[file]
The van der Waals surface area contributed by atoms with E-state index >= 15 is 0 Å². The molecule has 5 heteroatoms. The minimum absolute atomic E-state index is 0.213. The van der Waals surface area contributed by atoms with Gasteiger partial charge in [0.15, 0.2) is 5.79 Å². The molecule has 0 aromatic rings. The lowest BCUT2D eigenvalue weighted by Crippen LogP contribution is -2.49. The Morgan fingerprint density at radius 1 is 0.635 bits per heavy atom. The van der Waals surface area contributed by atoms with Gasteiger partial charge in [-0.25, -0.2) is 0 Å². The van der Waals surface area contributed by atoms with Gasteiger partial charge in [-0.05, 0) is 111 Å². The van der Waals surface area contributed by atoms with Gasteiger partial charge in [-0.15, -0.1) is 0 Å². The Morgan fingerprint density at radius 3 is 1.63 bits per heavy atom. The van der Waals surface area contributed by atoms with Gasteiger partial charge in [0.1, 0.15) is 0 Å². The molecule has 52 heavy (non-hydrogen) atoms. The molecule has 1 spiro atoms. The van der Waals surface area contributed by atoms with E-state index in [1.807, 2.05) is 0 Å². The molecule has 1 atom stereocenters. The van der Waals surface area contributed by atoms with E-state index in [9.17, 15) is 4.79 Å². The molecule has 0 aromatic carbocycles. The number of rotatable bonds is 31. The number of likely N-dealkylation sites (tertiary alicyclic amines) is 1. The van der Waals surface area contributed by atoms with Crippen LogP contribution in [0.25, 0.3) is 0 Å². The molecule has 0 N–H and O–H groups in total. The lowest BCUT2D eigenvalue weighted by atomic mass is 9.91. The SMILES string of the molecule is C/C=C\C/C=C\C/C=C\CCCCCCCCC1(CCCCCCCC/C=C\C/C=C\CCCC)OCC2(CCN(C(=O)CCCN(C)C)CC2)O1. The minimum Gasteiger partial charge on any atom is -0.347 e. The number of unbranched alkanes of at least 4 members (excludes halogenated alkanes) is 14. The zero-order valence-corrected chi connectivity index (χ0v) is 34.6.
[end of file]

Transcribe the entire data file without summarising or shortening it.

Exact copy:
The van der Waals surface area contributed by atoms with E-state index >= 15 is 0 Å². The molecule has 5 heteroatoms. The minimum absolute atomic E-state index is 0.213. The van der Waals surface area contributed by atoms with Gasteiger partial charge in [0.15, 0.2) is 5.79 Å². The molecule has 0 aromatic rings. The lowest BCUT2D eigenvalue weighted by Crippen LogP contribution is -2.49. The Morgan fingerprint density at radius 1 is 0.635 bits per heavy atom. The van der Waals surface area contributed by atoms with Gasteiger partial charge in [-0.25, -0.2) is 0 Å². The van der Waals surface area contributed by atoms with Gasteiger partial charge in [-0.05, 0) is 111 Å². The van der Waals surface area contributed by atoms with Gasteiger partial charge in [-0.15, -0.1) is 0 Å². The Morgan fingerprint density at radius 3 is 1.63 bits per heavy atom. The van der Waals surface area contributed by atoms with Gasteiger partial charge in [0.1, 0.15) is 0 Å². The molecule has 52 heavy (non-hydrogen) atoms. The molecule has 1 spiro atoms. The van der Waals surface area contributed by atoms with E-state index in [1.807, 2.05) is 0 Å². The molecule has 1 atom stereocenters. The van der Waals surface area contributed by atoms with E-state index in [9.17, 15) is 4.79 Å². The molecule has 0 aromatic carbocycles. The number of rotatable bonds is 31. The number of likely N-dealkylation sites (tertiary alicyclic amines) is 1. The van der Waals surface area contributed by atoms with Crippen LogP contribution in [0.25, 0.3) is 0 Å². The molecule has 0 N–H and O–H groups in total. The lowest BCUT2D eigenvalue weighted by atomic mass is 9.91. The SMILES string of the molecule is C/C=C\C/C=C\C/C=C\CCCCCCCCC1(CCCCCCCC/C=C\C/C=C\CCCC)OCC2(CCN(C(=O)CCCN(C)C)CC2)O1. The minimum Gasteiger partial charge on any atom is -0.347 e. The number of unbranched alkanes of at least 4 members (excludes halogenated alkanes) is 14. The zero-order valence-corrected chi connectivity index (χ0v) is 34.6.